CHONGJIN, NORTH KOREA – Japanese visitors paid their respects Sunday at a site near the port of Chongjin in northeast North Korea for relatives who perished, many in a Soviet labor camp, after the end of World War II and the end of Japan’s colonial rule of the peninsula.
The 11 members in the group — Kita Izoku Renraku Kai — which includes Japanese who lived in the area that is now part of North Korea, seek to retrieve the remains of those who perished in Komusan, north of Chongjin. Where the Soviet prison stood is now just a cornfield.
It is believed the site holds the remains of some 3,300 Japanese soldiers and security personnel who died in the Soviet camp.
Sanpei Asano, 81, from Tokyo, whose older brother, Nishihide, died at the camp, lit incense and offered a silent prayer.
“The last time I saw him was at Nagoya Station (near home) to see him off. He must have suffered a lot,” Asano said with tears in his eyes.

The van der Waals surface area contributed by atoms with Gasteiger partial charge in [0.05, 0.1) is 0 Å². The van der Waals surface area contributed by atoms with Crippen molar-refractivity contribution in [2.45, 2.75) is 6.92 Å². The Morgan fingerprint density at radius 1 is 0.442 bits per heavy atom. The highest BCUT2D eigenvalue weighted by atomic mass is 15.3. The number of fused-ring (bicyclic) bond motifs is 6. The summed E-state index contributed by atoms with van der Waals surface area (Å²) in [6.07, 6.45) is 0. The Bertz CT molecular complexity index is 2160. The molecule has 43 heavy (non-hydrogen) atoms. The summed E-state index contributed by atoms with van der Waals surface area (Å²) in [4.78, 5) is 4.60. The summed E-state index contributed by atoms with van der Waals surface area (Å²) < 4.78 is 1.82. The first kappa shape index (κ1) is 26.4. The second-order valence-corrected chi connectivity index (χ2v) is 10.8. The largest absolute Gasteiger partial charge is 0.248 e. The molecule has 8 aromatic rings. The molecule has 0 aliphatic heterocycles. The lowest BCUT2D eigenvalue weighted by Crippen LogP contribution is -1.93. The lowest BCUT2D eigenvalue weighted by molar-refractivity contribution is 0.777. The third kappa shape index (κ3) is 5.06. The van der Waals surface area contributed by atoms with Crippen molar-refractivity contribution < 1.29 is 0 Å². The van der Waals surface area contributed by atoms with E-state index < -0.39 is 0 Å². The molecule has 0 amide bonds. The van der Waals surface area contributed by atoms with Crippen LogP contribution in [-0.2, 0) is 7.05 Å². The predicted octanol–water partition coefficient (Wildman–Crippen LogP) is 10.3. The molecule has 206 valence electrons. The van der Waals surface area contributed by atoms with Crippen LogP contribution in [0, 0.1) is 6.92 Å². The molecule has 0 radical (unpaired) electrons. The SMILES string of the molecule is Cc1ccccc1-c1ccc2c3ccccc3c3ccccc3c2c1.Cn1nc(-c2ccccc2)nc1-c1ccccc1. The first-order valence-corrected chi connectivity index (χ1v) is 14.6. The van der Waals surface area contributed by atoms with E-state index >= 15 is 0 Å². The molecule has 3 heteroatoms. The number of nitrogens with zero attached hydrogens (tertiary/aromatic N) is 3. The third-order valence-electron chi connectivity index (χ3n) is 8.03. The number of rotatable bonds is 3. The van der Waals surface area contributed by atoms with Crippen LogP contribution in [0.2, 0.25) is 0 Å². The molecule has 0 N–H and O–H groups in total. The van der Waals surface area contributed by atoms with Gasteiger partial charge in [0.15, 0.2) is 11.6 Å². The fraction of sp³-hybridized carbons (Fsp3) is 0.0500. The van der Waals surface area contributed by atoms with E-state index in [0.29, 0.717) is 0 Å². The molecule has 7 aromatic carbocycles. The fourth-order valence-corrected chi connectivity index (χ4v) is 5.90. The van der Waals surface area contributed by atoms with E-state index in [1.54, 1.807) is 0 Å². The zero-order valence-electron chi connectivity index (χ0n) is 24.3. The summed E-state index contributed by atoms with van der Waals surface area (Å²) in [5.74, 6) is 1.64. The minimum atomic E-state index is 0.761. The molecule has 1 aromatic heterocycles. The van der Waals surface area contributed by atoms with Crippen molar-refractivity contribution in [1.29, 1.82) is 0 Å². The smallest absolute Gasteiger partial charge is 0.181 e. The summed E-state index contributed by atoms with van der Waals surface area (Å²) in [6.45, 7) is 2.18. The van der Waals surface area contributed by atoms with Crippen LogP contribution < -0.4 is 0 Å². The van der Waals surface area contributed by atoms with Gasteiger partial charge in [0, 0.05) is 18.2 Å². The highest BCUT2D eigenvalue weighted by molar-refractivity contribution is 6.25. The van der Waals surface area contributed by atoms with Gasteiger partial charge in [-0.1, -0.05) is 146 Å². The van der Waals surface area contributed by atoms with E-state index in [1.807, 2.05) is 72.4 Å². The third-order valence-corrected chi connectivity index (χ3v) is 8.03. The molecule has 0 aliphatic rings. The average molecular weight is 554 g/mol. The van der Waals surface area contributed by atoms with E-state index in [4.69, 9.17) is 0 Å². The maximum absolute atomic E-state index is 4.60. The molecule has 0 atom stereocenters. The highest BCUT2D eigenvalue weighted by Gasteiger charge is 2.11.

Historians say the inmates were captured near the border with China and the Soviet Union after Japan’s August 1945 defeat in World War II and sent to work in labor camps.
It is the fifth visit allowed for Japanese relatives since North Korea allowed a tour last August on humanitarian grounds to study burial sites.
The delegation will also inspect other burial sites in eastern cities, including Bupyong and Hamhung, during the trip through June 25.
The purpose of the mission is to study sites believed to hold the remains of Japanese so they can be repatriated and arrange future visits by relatives.
The trip to the North was originally scheduled for April but postponed twice amid heightened tension between the North and South Korea, Japan and the United States.
About 34,600 Japanese are believed to have died of hunger and disease in the final phase of the war and in the chaos that followed in the northern part of the Korean Peninsula, according to Japanese government data. The remains of 13,000 people have been repatriated to Japan.